Different sleeping patterns

Bullying victims may experience depression or anxiety, which can take a toll on their sleeping habits along with their mental health, warns Coloroso. If your child’s sleep pattern changes—whether they develop insomnia or begin spending more and more time in bed—that could be a red flag that they’re being bullied, she says. Frequent nightmares could also be a sign of bullying. Find out more about what dreams can mean.

Little kid girl eating spaghetti bolognese at home for lunchAnna Nahabed/Shutterstock

A shift in eating habits

A bullied child may have a decrease in appetite or end up binging on food, according to That can be especially dangerous if your child already has weight issues—weight-based teasing can cause teens to develop weight stigma, a risk factor for developing eating disorders, according to the National Eating Disorders Association. If your child also seems to be skipping lunch at school, that could be a red flag that they’re being bullied in the cafeteria.

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Engaging in destructive behavior

Bullying victims are more likely to do things that could hurt them. If your child starts acting out at home, attempts to run away, or starts cutting or attempting suicide, that could be the impact of bullying, according to Be sure to listen for the words and phrases that can signal depression or anxiety.

Losing valuables or clothing

If your child suddenly seems absent-minded, those missing items may have been damaged or taken by bullies, Coloroso suggests. Your child may also start stealing money or valuables from you to give to a bully.

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Withdrawing from family and school activities

Children who are bullied may not just avoid school and friends—they may shut you out, too. “They may think that no one can help them,” says Coloroso. That’s why less than a third of bullying victims tell adults what’s happening, according to research published in the Journal of Child and Adolescent Counseling.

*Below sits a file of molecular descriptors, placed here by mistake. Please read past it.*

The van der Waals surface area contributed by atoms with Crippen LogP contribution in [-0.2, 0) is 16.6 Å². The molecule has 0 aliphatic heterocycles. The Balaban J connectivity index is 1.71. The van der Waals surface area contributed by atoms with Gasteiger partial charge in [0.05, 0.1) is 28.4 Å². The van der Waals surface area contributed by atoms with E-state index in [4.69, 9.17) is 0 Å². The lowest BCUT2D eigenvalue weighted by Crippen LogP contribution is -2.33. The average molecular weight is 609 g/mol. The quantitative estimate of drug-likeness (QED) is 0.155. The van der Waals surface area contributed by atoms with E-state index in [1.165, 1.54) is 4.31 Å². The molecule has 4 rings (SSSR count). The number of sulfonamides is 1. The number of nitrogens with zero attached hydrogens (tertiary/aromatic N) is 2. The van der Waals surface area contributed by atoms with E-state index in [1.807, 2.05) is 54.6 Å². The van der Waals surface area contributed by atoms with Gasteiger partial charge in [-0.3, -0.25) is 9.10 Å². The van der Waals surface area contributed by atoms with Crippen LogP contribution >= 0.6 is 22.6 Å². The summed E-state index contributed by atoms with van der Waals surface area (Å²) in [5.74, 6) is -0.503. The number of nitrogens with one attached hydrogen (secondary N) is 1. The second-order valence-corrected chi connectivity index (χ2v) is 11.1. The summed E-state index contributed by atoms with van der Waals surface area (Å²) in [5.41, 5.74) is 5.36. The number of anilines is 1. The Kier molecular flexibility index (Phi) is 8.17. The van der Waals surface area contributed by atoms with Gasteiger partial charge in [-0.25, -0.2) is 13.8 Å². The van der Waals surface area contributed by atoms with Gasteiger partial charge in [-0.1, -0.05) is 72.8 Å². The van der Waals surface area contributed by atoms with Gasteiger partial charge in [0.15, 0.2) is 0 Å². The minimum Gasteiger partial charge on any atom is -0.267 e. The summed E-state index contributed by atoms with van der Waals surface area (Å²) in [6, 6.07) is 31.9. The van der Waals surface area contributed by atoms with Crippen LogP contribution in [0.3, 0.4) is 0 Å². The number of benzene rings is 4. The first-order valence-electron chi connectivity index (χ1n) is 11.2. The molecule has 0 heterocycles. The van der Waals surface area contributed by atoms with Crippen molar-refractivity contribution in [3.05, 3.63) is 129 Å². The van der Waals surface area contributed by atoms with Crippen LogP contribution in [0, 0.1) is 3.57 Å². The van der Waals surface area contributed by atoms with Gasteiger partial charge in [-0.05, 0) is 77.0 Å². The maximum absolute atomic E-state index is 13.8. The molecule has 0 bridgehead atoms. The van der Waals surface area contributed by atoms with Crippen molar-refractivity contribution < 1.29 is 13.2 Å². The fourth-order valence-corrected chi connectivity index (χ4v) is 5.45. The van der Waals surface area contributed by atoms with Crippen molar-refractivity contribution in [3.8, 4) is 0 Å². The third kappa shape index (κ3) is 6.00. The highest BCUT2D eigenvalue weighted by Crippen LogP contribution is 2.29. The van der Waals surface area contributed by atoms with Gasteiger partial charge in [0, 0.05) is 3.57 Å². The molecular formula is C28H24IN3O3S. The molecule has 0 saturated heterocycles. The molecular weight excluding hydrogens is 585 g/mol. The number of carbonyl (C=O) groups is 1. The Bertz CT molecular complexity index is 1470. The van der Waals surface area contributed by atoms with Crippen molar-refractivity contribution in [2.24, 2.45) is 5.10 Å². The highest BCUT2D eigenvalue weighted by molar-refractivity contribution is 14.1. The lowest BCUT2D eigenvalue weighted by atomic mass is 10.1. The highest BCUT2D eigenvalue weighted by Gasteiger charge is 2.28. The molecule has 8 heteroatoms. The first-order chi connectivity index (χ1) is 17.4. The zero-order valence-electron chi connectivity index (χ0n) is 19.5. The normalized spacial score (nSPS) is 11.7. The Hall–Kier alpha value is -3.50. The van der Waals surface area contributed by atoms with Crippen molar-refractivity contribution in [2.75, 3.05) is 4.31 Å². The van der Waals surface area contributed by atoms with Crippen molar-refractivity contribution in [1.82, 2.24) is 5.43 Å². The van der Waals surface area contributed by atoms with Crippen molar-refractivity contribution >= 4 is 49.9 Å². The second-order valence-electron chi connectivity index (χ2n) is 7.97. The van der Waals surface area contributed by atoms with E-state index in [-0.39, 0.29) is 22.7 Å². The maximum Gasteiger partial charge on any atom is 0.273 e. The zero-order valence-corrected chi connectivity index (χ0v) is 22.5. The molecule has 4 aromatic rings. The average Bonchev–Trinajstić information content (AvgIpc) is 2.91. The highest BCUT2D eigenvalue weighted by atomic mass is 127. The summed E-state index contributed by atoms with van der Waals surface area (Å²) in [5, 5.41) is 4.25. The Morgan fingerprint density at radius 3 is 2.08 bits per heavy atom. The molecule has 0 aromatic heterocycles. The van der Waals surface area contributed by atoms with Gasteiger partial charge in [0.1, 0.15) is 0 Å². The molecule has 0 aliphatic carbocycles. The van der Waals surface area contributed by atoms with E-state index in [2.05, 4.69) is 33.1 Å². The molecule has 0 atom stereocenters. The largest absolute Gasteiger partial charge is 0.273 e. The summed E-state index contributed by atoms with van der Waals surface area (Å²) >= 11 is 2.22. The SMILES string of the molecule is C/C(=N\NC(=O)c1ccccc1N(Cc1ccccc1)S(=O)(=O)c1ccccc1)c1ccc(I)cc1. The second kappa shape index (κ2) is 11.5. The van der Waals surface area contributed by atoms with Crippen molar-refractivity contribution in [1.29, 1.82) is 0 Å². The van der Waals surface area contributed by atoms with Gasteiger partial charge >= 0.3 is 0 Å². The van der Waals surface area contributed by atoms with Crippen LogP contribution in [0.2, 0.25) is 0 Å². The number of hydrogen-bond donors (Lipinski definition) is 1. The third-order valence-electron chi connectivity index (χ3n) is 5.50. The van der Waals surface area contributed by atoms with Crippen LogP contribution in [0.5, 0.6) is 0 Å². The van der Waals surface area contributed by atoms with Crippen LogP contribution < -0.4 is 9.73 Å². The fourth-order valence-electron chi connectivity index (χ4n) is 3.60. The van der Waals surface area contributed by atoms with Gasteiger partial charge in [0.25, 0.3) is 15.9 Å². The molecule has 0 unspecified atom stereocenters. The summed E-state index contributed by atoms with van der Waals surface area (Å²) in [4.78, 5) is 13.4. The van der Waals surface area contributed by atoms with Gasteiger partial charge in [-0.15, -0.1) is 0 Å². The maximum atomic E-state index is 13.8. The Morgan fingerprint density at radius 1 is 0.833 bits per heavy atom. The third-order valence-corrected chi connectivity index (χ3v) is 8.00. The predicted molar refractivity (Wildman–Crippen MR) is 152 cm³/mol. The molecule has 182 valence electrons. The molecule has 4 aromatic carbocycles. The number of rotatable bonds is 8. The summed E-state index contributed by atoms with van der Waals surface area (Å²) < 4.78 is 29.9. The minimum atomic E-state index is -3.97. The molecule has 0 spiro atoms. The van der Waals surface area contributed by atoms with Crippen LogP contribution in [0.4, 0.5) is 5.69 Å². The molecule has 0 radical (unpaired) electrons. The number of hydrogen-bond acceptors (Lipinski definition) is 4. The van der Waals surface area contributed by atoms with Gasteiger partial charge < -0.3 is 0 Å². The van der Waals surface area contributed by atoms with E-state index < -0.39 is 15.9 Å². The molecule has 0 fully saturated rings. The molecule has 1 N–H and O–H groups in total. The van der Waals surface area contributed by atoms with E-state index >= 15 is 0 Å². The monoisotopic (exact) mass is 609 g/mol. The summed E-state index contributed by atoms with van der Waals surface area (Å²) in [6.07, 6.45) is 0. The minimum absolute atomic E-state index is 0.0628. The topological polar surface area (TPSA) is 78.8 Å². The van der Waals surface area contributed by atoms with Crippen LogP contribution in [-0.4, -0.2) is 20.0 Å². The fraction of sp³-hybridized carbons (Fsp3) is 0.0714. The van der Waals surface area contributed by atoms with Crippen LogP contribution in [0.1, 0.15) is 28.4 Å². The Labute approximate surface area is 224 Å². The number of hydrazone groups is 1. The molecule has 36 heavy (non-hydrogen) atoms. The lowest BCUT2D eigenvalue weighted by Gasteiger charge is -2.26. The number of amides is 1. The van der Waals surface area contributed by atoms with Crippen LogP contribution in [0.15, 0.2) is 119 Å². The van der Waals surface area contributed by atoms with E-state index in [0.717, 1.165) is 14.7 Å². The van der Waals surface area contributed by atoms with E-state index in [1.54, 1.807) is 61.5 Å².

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Taking more sick days

If your child is suddenly racking up absences for illness, it could have something to do with bullying. And it’s not just that your child’s faking illness trying to avoid the bullies—being bullied puts kids at greater risk of developing illnesses like colds, or psychosomatic conditions like stomachaches or headaches, according to the study in the Archives of Disease in Childhood.

Low section of elementary students standing outside class with backpacks. Legs of four boys and girls leaning in a row. Four multiethnic school children before the start of the lessons.Rido/Shutterstock

Losing friends

Your child used to have a tight-knit crew—and suddenly, the playdate invites or Friday night get-togethers aren’t happening anymore. If your child suddenly seems to be spending a lot more time alone, Coloroso says that could indicate social bullying.

Keep in mind that many of these signs could also be due to depression, anxiety, or another serious problem other than bullying. However, if you suspect your child is being bullied even though they won’t talk to you about it, consider  bringing them in for treatment (whether with a doctor, therapist, or school counselor), as kids sometimes feel more comfortable disclosing this type of information to adults other than their parents.

Medically reviewed by Ashley Matskevich, MD, on October 08, 2019

Lisa Milbrand
Lisa Milbrand is a writer and editor from New Jersey, who specializes in health, parenting, and travel topics. She is the author of the upcoming book, Baby Names With Character.